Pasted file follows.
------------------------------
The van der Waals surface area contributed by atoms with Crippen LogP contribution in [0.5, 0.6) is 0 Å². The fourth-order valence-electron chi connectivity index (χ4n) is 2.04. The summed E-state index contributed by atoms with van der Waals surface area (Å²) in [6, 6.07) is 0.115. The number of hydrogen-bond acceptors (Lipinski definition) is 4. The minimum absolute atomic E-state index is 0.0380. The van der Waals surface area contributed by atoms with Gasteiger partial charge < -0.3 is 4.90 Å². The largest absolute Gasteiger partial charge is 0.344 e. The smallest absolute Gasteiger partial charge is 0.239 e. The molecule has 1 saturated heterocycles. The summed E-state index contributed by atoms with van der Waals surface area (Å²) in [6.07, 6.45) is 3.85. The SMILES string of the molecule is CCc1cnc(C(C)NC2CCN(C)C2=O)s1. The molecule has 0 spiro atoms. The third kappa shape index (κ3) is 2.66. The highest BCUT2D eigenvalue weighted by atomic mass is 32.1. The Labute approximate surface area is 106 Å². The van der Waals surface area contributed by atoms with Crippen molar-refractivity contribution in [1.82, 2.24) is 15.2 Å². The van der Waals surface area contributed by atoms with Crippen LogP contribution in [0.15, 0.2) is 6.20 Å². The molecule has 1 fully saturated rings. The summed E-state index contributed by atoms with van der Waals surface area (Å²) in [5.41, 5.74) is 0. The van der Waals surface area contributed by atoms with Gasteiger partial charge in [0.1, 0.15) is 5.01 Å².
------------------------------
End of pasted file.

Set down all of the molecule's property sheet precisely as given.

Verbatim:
The van der Waals surface area contributed by atoms with Crippen LogP contribution in [0.5, 0.6) is 0 Å². The fourth-order valence-electron chi connectivity index (χ4n) is 2.04. The summed E-state index contributed by atoms with van der Waals surface area (Å²) in [6, 6.07) is 0.115. The number of hydrogen-bond acceptors (Lipinski definition) is 4. The minimum absolute atomic E-state index is 0.0380. The van der Waals surface area contributed by atoms with Gasteiger partial charge < -0.3 is 4.90 Å². The largest absolute Gasteiger partial charge is 0.344 e. The smallest absolute Gasteiger partial charge is 0.239 e. The molecule has 1 saturated heterocycles. The summed E-state index contributed by atoms with van der Waals surface area (Å²) in [6.07, 6.45) is 3.85. The SMILES string of the molecule is CCc1cnc(C(C)NC2CCN(C)C2=O)s1. The molecule has 0 spiro atoms. The third kappa shape index (κ3) is 2.66. The highest BCUT2D eigenvalue weighted by atomic mass is 32.1. The Labute approximate surface area is 106 Å². The van der Waals surface area contributed by atoms with Crippen molar-refractivity contribution in [1.82, 2.24) is 15.2 Å². The van der Waals surface area contributed by atoms with Crippen LogP contribution in [0.15, 0.2) is 6.20 Å². The molecule has 1 fully saturated rings. The summed E-state index contributed by atoms with van der Waals surface area (Å²) in [5.41, 5.74) is 0. The van der Waals surface area contributed by atoms with Gasteiger partial charge in [0.1, 0.15) is 5.01 Å².